These different standards matter in terms of the information students receive. According to a study published last year in the Journal of Adolescent Health, "differences in the receipt of sex education, by gender, race/ethnicity, and the location of instruction, leave many adolescents without critical information." And that information gap could grow even wider as certain state governments make legislative efforts to curtail sex education. Case in point: Florida governor Ron DeSantis recently passed a bill restricting any instruction on sexual orientation and gender identity through eighth grade.

As a result, says Jones, plenty of young people still resort to the internet or each other for answers to questions about sex, which leaves them ill-equipped and vulnerable. "It always felt very backward to me that the way we're expected to learn about sex is just by having it or talking to the friends who are having it, but who are not really necessarily more resourced or knowledgable than we are," she says. "There’s so much room for misinformation and harm when that's the case."

"It felt very backward to me that the way we're expected to learn about sex is just by having it or talking to the friends who are having it." —Jones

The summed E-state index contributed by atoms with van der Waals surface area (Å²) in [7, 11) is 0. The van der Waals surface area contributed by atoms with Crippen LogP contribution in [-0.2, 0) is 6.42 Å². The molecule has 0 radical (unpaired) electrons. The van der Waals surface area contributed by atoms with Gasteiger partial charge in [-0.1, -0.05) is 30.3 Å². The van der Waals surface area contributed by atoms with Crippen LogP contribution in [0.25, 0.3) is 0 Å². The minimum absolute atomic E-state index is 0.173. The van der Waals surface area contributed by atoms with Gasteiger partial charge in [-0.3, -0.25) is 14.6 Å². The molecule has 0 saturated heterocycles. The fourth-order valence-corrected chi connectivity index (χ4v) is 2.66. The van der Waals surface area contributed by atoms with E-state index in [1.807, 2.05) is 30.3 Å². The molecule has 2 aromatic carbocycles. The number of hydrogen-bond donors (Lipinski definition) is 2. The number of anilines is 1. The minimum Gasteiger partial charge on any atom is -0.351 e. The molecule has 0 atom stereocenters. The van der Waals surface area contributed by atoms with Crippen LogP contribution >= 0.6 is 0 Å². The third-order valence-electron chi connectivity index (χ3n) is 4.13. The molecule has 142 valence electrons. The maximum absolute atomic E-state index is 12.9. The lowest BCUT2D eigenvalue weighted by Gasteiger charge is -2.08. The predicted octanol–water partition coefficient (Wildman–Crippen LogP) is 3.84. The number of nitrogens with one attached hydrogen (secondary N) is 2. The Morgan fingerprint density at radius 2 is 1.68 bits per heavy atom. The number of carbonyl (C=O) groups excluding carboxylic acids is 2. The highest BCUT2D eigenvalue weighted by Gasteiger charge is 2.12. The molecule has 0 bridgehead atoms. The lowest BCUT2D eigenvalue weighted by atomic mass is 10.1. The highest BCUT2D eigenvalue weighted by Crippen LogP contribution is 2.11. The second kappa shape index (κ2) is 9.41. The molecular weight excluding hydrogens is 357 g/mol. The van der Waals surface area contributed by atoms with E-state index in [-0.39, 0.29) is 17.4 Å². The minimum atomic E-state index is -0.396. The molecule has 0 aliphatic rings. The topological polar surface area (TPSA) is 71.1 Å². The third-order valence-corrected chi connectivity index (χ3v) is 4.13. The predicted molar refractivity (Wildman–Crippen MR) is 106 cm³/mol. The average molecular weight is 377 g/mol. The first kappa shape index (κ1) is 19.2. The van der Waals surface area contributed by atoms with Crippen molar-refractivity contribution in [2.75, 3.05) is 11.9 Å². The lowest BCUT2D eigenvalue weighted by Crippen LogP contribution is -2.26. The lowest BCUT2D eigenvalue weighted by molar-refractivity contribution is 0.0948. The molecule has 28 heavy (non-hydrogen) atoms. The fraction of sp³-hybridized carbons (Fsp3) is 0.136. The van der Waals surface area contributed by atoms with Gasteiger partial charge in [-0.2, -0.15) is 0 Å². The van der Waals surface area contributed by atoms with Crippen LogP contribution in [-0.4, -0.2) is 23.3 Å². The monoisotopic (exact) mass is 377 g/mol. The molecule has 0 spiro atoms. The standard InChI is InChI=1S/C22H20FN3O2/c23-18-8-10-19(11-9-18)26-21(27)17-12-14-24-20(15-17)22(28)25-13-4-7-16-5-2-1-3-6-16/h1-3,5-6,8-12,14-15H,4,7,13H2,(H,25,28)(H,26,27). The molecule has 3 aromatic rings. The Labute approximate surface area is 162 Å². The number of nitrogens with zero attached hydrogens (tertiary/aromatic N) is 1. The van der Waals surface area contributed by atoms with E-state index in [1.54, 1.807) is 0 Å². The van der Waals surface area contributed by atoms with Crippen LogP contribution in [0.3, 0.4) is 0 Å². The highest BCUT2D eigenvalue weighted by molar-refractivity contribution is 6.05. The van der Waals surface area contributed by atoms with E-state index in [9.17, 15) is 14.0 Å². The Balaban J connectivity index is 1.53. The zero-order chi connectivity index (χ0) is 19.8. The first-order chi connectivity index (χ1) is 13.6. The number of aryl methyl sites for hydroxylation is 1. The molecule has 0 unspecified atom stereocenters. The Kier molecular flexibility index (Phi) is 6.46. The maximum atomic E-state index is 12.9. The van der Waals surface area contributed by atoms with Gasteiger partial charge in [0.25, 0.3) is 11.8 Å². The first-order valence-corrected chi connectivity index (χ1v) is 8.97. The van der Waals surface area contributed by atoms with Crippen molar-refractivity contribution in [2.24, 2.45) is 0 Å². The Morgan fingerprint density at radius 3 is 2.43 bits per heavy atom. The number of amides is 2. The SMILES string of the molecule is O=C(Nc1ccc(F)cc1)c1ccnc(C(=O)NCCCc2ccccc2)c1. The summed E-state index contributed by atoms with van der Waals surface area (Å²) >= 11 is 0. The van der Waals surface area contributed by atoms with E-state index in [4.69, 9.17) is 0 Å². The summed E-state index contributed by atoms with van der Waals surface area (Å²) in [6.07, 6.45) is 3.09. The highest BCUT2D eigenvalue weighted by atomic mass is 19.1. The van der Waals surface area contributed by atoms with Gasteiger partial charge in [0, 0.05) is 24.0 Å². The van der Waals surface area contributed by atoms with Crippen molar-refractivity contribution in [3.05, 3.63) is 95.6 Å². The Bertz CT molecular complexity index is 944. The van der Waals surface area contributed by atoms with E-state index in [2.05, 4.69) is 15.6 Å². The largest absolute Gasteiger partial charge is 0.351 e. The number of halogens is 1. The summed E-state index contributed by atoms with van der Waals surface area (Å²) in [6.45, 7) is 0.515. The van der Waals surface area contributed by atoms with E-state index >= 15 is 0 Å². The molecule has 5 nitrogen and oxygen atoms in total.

Indeed, Jones says she experienced several harmful moments in her own life that she "feels could have easily been prevented had I been better informed about sex." Her new Youth Sexpert Program will both provide that information to interested high schoolers and equip them with the tools they need to educate their peers IRL and on social media.

Jones initially came up with the idea last November, when she said it "dawned on me that the person I could've used in high school is the person I am now for others." She put out a call to fellow sex educators of different backgrounds—many of whom now make up the program's advisory board—to help design an inclusive, thorough curriculum.

Applications for high schoolers who'd like to join the program (with parental permission) just launched at the beginning of June and will be open until August 31. For the first iteration, Jones says they'll accept between ten and 15 students, who will meet for virtual workshops each week starting in September through the fall.

In honor of the program's launch, Jones spoke with Well+Good about the personal experiences that inspired it, what she envisions for the youth sexperts who are selected, and why she thinks reimagining sex education is so important in our current political climate.

Well+Good: What was your experience with sex education in school?

Tara Michaela Jones: I was raised in Massachusetts, so it was more comprehensive than in many other states. I would categorize what I experienced as abstinence-plus because we did get information about birth control and sexually transmitted illnesses (STIs), but that was pretty much it. There was a little bit about reproductive systems, but there was very little on relevant things I was experiencing like consent, pleasure, slut shaming, and sexual coercion.